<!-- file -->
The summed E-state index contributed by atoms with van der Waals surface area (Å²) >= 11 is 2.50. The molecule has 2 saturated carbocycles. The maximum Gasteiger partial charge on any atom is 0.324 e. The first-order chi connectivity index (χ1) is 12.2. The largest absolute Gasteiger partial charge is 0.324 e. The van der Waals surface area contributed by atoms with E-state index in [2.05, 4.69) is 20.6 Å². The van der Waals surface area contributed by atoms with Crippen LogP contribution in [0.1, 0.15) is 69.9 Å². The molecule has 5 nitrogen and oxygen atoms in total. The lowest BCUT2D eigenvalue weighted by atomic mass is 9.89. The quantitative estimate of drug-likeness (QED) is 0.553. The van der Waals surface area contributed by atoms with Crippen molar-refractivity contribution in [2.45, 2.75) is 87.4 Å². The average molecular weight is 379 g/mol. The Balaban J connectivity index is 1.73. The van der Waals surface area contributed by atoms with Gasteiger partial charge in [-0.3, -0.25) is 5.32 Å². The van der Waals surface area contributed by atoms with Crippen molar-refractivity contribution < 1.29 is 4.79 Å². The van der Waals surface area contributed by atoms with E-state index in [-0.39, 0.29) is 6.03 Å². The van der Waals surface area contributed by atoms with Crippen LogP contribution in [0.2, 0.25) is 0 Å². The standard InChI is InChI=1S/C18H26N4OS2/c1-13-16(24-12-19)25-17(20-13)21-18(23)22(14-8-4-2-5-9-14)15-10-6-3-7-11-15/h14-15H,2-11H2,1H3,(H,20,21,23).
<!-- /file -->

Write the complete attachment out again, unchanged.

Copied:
The summed E-state index contributed by atoms with van der Waals surface area (Å²) >= 11 is 2.50. The molecule has 2 saturated carbocycles. The maximum Gasteiger partial charge on any atom is 0.324 e. The first-order chi connectivity index (χ1) is 12.2. The largest absolute Gasteiger partial charge is 0.324 e. The van der Waals surface area contributed by atoms with E-state index in [2.05, 4.69) is 20.6 Å². The van der Waals surface area contributed by atoms with Crippen LogP contribution in [0.1, 0.15) is 69.9 Å². The molecule has 5 nitrogen and oxygen atoms in total. The lowest BCUT2D eigenvalue weighted by atomic mass is 9.89. The quantitative estimate of drug-likeness (QED) is 0.553. The van der Waals surface area contributed by atoms with Crippen molar-refractivity contribution in [2.45, 2.75) is 87.4 Å². The average molecular weight is 379 g/mol. The Balaban J connectivity index is 1.73. The van der Waals surface area contributed by atoms with Gasteiger partial charge in [-0.3, -0.25) is 5.32 Å². The van der Waals surface area contributed by atoms with Crippen molar-refractivity contribution < 1.29 is 4.79 Å². The van der Waals surface area contributed by atoms with E-state index in [-0.39, 0.29) is 6.03 Å². The van der Waals surface area contributed by atoms with Crippen LogP contribution in [0.2, 0.25) is 0 Å². The standard InChI is InChI=1S/C18H26N4OS2/c1-13-16(24-12-19)25-17(20-13)21-18(23)22(14-8-4-2-5-9-14)15-10-6-3-7-11-15/h14-15H,2-11H2,1H3,(H,20,21,23).